Anymore, the alarm always seemed to come too early. David Lay opened his eyes and stared up through the darkness at the ceiling as the alarm continued its discordant clangor.

With a groan, he swung his legs out of bed and fumbled for the luminous display. At the age of sixty-two, he wasn’t as young as he’d once been, which had to be a contributing factor. But hitting the snooze button wasn’t an option for the Director of the Central Intelligence Agency.

Wrapping a robe around his body against the morning cool, Lay pushed open the door that led into the hallway. The temperature had dropped below twenty degrees Fahrenheit the night before, a snow squall blowing in from the west, forecasted to leave a dusting to two inches on the ground. The faint odor of smoke struck his nostrils and his steps quickened as he made his way toward the kitchen.

“Good morning, boss,” was the nearly clairvoyant greeting as a short, stocky man emerged from the smoke shrouding the stove.

“Well, Pete, I see you’re giving them the old college try,” Lay observed, casting a critical eye at the stack of pancakes that surmounted the island.

Peter Ramirez laughed, waving his spatula in the DCIA’s direction. “They taste better than they look,

“Don’t see how they could help it,” was Lay’s reply. “What’s the latest from Langley?”

“The hourlies are on the table,” Ramirez responded, turning back to the stove. Lay took in the incongruous bulge of a holstered Glock 21 beneath the bodyguard’s apron and shook his head.

At thirty-two, Pete Ramirez was a retired Navy SEAL, sidelined from active duty after suffering a back injury during a mission on Mindanao. A solid, five foot-six battleship of a man, he had joined the Secret Service upon recovery. A year and a half had now passed since he had been assigned as Lay’s personal bodyguard and the two men had bonded well. Protector and principal.

“Any progress with Sergei Ivanovich?”

Ramirez shook his head. “Carter’s team is on it, but so far nothing. If his face hadn’t been caught on those surveillance cameras…”

“Tell me it shouldn’t bother us that a former
commando with mob ties could wind up in Philly without us knowing he was in the country.” Lay sighed. “Reading in the Bureau without explaining exactly how we obtained that footage will be one of this morning’s joys.”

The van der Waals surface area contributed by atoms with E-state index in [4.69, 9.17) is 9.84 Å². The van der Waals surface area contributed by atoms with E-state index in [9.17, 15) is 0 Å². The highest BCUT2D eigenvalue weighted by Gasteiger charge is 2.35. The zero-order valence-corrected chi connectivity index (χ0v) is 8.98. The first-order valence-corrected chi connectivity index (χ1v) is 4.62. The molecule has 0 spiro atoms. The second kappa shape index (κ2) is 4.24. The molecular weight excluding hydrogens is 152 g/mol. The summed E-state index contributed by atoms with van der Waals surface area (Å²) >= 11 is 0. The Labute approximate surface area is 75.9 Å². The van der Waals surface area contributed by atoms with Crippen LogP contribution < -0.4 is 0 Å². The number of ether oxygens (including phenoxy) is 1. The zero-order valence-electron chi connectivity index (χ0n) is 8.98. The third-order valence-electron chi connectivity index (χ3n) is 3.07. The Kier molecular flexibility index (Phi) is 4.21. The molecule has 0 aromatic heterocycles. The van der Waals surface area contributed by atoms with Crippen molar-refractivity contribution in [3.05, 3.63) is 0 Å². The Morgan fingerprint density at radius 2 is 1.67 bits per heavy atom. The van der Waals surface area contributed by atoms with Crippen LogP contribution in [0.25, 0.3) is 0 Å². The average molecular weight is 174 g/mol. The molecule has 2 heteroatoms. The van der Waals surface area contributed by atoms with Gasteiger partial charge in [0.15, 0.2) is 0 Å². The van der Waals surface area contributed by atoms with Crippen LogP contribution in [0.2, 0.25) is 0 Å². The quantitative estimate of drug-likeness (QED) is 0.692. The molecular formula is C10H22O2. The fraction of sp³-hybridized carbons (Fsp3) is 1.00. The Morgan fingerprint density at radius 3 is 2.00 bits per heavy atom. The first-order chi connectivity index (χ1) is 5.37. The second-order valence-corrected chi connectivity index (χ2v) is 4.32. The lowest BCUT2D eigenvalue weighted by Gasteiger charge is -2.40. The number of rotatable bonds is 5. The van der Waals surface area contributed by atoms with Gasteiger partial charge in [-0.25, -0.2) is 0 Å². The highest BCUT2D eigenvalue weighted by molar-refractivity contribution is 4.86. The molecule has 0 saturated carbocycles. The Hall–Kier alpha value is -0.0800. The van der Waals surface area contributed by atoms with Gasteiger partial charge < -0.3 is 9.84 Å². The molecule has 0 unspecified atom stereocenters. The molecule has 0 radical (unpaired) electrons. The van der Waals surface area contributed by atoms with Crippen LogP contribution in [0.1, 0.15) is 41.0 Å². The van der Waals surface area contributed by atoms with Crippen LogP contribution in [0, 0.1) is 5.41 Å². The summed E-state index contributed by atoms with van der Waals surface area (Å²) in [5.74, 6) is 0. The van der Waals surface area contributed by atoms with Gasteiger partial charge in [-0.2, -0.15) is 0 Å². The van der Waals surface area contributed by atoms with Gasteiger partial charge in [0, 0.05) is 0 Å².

There was nothing else notable in the stack of hourly reports, and the DCIA set them aside wearily, reaching for the TV remote.

“…and the election battle continues, now a month after the election, with continued reports of voter fraud in New Mexico. It is believed that the Supreme Court will take up the case next week, making it the first time the high court has intervened in a presidential election since the 2000 Florida recount between former President George W. Bush and former Vice President Albert Gore. With President Hancock’s lead dwindling to a mere fifty thousand votes over Senator Richard Norton, the allegations of thousands of votes having been cast by illegal immigrants in the border state could have a profound impact on the outcome of the election. Here to discuss the allegations and the possible impact of a Supreme Court decision on the legitimacy of a Norton administration, is the Senate minority leader, Senator Scott Ellis, of Utah. Senator, you’ve long spoken out—”

With a snort, Lay turned off the TV. There wasn’t anything about the election he cared to hear, unless perhaps it was a concession speech from President Roger Hancock. And even that would be marred by some stupid talking head who wouldn’t have a clue. Wouldn’t understand the darkness beneath.

Perhaps that was for the best. The country had been through enough…


6:01 A.M.

CIA Headquarters

Langley, Virginia


It was fated to end like this, Harry. There is no escaping the will of Allah

He hadn’t slept in three days. It was the classic sleep deprivation before an interrogation, standard Agency protocol. He was trained for it.

And that’s what this was…an interrogation. The polygraph was there, but Ellsworth wasn’t following the protocols by which those were conducted. The familiar routines, the standard format of

He was going for blood.

That voice. Haunting his dreams. Truth be known, he hadn’t slept for a long time. He closed his eyes momentarily, willing it away.

Ellsworth was speaking again and Harry raised his head to face the inspector general.